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Toyota's troubles keep growing

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Sarah Webster

Detroit Free Press

Link to original story is HERE . See original story for links to other stories referenced (i'm too lazy to link them) :)

Is it just me, or do the troubles of Japanese automaker Toyota Motor Corp. seem more American every day?

Sales are down 34% this year. The automaker lost $4.8 billion in its last fiscal year. The company says it might not be profitable again until 2011. Toyota is now cost-cutting and confronting a list of problems that always seem to catch up with global companies that have been around for a while.

Aside from some troublesome brand problems with Lexus, outlined Sunday by Free Press auto critic Mark Phelan, the automaker is also facing a lawsuit that could be a public relations nightmare for the automaker.

What's more, CBS this weekend reported that a former Toyota attorney is accusing the automaker of illegally withholding evidence in hundreds of rollover death and injury cases, in a "ruthless conspiracy" to hide evidence of "its vehicles' structural shortcomings."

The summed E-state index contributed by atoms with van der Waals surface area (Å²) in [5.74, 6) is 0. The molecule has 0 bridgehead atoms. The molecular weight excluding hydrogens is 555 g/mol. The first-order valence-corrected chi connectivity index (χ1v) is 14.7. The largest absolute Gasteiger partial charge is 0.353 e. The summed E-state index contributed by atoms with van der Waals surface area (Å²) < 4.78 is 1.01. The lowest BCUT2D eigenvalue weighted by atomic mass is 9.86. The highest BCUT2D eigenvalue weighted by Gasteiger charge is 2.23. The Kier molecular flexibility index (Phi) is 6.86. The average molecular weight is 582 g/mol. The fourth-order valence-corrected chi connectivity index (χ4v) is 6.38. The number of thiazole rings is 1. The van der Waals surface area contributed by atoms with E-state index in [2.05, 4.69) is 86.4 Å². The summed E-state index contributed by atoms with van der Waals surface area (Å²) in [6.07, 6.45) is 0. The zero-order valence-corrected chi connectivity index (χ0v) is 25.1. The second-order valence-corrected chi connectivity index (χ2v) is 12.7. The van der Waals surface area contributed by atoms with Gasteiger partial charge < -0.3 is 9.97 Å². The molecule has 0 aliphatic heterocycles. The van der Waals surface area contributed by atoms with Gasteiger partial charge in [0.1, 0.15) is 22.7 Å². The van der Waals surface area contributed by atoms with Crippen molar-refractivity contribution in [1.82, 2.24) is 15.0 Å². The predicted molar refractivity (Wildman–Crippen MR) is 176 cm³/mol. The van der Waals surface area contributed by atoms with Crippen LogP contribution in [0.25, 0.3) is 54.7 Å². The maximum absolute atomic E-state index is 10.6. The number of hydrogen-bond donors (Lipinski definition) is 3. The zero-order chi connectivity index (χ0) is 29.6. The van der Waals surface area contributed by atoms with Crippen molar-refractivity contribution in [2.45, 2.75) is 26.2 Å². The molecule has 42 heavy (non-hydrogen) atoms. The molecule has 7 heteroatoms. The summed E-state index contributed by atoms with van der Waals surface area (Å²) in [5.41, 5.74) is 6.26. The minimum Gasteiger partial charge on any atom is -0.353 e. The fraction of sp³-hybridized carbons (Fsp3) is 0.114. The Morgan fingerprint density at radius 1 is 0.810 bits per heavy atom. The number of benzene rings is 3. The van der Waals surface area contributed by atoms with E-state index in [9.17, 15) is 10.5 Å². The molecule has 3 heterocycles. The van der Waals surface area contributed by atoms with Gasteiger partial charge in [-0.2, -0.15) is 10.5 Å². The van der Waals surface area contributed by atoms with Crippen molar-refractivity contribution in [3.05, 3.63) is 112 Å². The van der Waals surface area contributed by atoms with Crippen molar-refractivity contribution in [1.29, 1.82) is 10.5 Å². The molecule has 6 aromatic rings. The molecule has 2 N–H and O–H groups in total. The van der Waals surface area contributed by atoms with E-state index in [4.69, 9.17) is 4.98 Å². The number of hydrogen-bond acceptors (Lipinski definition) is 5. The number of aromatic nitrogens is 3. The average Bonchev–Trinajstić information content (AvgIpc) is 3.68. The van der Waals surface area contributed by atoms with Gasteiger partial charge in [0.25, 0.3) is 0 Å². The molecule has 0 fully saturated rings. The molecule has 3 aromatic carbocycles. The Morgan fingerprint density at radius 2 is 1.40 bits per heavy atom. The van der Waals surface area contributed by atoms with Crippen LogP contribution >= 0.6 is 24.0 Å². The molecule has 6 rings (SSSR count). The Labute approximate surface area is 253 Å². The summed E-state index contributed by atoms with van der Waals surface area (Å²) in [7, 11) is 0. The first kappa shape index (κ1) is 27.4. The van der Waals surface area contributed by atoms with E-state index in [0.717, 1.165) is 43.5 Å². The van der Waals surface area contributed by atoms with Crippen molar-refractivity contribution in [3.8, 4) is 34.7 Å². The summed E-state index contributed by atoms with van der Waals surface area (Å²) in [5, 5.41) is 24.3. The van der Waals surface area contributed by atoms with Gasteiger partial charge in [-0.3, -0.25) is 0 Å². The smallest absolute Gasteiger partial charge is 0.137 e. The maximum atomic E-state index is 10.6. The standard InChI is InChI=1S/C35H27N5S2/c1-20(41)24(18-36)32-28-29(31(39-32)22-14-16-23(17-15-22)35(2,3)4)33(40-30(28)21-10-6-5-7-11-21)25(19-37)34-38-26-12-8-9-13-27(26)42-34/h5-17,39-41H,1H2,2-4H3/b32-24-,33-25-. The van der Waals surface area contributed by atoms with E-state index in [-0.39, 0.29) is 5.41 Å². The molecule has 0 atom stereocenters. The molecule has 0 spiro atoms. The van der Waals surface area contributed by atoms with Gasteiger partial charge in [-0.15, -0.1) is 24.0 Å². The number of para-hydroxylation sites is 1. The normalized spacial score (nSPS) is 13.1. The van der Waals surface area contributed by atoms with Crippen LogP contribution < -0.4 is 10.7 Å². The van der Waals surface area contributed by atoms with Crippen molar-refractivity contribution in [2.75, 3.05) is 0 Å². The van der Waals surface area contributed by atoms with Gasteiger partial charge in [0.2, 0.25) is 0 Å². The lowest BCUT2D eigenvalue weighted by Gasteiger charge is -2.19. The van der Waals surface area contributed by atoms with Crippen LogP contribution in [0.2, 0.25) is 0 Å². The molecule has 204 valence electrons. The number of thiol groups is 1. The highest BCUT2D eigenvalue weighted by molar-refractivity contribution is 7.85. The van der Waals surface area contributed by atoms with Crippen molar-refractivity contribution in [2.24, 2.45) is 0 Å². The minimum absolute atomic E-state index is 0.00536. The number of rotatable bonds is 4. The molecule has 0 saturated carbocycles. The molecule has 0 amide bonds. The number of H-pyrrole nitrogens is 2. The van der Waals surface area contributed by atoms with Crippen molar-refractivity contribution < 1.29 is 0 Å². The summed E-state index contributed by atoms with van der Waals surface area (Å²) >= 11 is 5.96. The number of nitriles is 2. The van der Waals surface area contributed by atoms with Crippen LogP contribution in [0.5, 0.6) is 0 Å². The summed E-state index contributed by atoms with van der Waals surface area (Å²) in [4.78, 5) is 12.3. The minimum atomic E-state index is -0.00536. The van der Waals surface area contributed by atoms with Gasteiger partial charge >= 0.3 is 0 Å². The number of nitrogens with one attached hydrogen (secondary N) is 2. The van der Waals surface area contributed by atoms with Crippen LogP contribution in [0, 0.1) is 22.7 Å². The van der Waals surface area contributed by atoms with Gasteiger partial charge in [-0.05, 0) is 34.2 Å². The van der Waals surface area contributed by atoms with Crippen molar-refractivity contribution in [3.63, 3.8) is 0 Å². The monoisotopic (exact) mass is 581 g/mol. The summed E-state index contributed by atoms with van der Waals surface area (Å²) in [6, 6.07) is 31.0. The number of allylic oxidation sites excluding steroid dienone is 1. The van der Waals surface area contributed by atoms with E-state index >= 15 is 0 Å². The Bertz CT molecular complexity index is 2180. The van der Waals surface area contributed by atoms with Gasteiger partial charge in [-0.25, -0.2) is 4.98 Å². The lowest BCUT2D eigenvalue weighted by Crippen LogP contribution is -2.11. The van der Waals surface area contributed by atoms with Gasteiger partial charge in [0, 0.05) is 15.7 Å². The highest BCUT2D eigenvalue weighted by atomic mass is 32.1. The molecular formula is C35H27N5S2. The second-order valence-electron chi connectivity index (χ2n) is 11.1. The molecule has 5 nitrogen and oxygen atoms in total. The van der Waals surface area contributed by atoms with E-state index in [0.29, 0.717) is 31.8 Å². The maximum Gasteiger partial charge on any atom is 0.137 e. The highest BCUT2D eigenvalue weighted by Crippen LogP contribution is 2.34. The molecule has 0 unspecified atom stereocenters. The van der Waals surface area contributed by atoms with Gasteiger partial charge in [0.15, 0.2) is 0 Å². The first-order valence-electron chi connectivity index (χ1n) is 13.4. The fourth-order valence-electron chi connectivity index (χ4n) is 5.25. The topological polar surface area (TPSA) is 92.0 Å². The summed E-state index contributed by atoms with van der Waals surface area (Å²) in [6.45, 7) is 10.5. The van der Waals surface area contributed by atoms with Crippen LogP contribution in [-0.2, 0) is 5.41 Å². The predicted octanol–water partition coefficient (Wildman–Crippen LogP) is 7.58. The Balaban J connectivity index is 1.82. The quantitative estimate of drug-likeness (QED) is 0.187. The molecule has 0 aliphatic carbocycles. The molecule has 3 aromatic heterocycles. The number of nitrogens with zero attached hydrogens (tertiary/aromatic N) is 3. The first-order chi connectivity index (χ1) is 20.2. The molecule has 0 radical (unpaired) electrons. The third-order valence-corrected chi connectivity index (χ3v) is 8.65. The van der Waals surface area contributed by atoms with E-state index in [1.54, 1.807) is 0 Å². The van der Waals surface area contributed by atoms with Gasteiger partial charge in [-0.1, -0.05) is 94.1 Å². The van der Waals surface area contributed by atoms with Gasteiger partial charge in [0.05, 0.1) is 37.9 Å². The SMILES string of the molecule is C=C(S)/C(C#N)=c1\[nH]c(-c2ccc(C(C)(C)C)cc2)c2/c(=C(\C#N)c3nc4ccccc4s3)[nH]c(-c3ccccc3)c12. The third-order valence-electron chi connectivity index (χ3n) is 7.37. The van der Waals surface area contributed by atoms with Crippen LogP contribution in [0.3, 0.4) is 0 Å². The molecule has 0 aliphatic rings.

Toyota calls the accusations "inaccurate" and accuses the attorney of violating "his ethical and professional obligations."

But regardless of the truth, it's pesky stories like these that nibble away at a company's image over the long haul.

Plant closure won't help Toyota

Toyota still has a lot of cash to fix its problems, and it was the No. 1 beneficiary of the cash-for-clunkers program. But the automaker's decision last week to close its assembly plant in California is probably not going to help its image matters.

Toyota said it would close its New United Motor Manufacturing Inc. plant in Fremont, Calif, in 2010, after General Motors decided to pull out of the 25-year-old joint venture as part of its broad reorganization plan. The so-called NUMMI plant employs 4,500 UAW-represented autoworkers and an estimated 35,000 supplier and other spin-off jobs are expected to be indirectly impacted.

Check out the Detroit-like images emerging out of California in this Reuters report about Toyota's decision.

Images like this, combined with news stories accusing Toyota of bad conduct, might give many consumers, even Toyota loyalists, cause to shop around.

West Coast opportunities

All in all, I'd say Toyota's slippage translates into a grand opportunity for Detroit's automakers in California.

California is the top auto-buying state in the country, largely because of its size and population. So if the Detroit Three are ever going to truly recover in the United States, picking up market share in The Golden State will be critical.

But Detroit's automakers have struggled mightily there for decades.

In many ways, that's the Detroit Three's own fault. They resisted regulatory changes there and too long lagged Japanese automakers in quality and fuel-efficiency.

While the facts have supported a positive shift in the Detroit Three's favor for some time, however, it's been more difficult to make consumers believe.